Sculptures in the Vigeland Park
Sculptures in the Vigeland Park

A monolithic granite pillar crowns the park’s highest hill, portraying a mass of writhing human forms, both entwined with and undermining others to reach the top. Viewing this column in detail can be an unforgettable experience.

It’s fun to make a trip to the Holmenkollen ski jump, perched on a hilltop overlooking Oslo. It offers a panoramic view of the city. During Oslo’s annual ski festival in March, the site draws the world’s top ski jumpers.

After a couple of days in Oslo, you can take a trip on the Oslo-Bergen railway. The 470-km-long route between Oslo and Bergen is one of the world’s finest train journeys, passing between snowy peaks and ice-covered plateaus.

And don’t miss the side trip on the Flam line. This is a special train that starts midway from Myrdal and goes down to the dark green Flam valley, negotiating hairpins. In the way you see glorious waterfalls, with sheets of water thundering down from snow-clad mountain tops.

A popular attraction during the side trip is to take a cruise on the Aurlandfjord, one of the longest fjords coming into the land. You come across sights of unbelievable beauty and majesty as you pass through perpendicular rock faces on both sides, with their shimmering waterfalls.

Bergen, once the capital of Norway, is a colourful, historic town; Norway’s most-visited and best-loved town, Only it rains there about 250 days in a year. If you happen to hit Bergen on a sunny day, you are assured a whale of a time in this delightfully picturesque place.

And then the fjords on the western coast. Nothing typifies Norway more than its fjords, which are the top attraction for visitors. In the most frequented Western fjords region, Geirangerfjord has perhaps the most spectacular waterfalls.

If you have the time and money, you can take the popular trip on the Hurtigruta coastal express, an adventure in itself. The luxury ship takes you on the world’s most beautiful coastal route from Bergen to Kirkenes through narrow straits and over the open sea, past rock islands and cliffs, stopping at several ports of call. Some rate the voyage superior to the famed Alaska cruise in terms of natural scenery. Norway has this advantage: though at the same latitude as Alaska, the weather on its coastal ports stays milder, thanks to the Gulf Stream.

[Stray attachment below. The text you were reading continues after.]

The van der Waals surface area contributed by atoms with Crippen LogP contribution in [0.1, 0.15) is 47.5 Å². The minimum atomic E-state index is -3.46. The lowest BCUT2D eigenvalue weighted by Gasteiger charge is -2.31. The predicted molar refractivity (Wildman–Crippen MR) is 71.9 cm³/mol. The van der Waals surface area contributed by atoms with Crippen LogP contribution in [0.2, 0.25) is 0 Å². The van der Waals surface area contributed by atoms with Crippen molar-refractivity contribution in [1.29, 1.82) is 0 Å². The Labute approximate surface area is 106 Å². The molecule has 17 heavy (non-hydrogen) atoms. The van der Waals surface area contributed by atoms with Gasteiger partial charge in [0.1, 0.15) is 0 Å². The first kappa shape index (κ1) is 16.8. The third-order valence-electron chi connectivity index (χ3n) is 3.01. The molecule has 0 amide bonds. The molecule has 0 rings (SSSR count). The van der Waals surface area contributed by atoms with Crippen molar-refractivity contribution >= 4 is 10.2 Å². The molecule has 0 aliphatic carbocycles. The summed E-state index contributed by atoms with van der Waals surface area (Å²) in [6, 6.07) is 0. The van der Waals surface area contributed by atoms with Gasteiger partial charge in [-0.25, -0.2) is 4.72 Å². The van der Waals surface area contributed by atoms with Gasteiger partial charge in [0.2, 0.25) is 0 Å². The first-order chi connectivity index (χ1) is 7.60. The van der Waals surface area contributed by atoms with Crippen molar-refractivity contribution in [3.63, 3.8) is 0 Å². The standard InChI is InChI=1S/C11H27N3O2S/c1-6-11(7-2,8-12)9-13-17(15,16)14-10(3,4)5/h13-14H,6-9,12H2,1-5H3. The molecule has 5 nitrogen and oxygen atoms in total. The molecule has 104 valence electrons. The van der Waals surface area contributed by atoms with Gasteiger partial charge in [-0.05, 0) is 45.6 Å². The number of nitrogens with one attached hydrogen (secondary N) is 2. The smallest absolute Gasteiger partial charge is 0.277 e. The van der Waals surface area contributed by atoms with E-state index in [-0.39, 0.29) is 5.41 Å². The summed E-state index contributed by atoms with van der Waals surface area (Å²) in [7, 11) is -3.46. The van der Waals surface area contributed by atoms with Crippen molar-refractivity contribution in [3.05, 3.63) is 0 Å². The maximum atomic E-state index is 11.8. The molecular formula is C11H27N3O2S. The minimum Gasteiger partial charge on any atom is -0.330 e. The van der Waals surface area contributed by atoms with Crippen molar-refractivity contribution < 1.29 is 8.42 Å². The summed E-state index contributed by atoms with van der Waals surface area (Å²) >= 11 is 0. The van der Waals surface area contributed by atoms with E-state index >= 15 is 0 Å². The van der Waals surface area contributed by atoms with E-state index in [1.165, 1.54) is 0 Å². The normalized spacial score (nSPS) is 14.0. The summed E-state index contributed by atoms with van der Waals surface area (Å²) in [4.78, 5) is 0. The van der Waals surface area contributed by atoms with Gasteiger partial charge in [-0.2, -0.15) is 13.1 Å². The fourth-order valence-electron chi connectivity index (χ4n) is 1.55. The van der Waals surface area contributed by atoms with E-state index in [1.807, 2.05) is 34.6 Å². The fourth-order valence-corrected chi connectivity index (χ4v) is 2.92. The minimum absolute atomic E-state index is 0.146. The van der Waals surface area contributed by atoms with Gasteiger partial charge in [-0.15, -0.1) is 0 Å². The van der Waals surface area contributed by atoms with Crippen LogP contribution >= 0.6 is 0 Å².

By international standards, Norwegian food is fairly bland. Happily, with the coming of immigrants, restaurants have sprung up offering all sorts of cuisine: Chinese, Japanese, Indian, Thai. If Norway has a national drink, it’s coffee, and it’s drunk-in such staggering quantities that one can only wonder how people can remain so calm under the influence of so much caffeine. Most Norwegians drink coffee black and strong, but we were always able to get cream and sugar to add.

For a powerful dose of Norwegian culture, don’t miss the national spirit, aquavit (water of life) which is a potent potato and caraway liquor. Norwegians often gulp it in small doses laced with beer.

Norway isn’t known for its nightlife. And, unlike Denmark and Sweden, operates a strict control over the import and display of pornographic material (no Swedish sin for Norway).

We were lucky, we happened to be in Oslo on May 17, the national day. We witnessed masses of joyful people taking to streets in traditional dress. Marching bands and thousands of schoolchildren parading down Karl Johans Gate to the royal palace.

Useful information:

Suggested itinerary: Three days in Oslo; two in Bergen with another day in-between amidst the Flam valley and the inland cruise among fjords. The Norwegian krone is currently around 9 to a US $.

English, is widely spoken, even in rural areas. However, it’s still a good idea to learn a few Norwegian phrases. The most used one is var sa god (pronounced as var sho Goot). This carries all sorts of expressions of goodwill, such as goodbye, welcome, good day, thanks, and other greetings.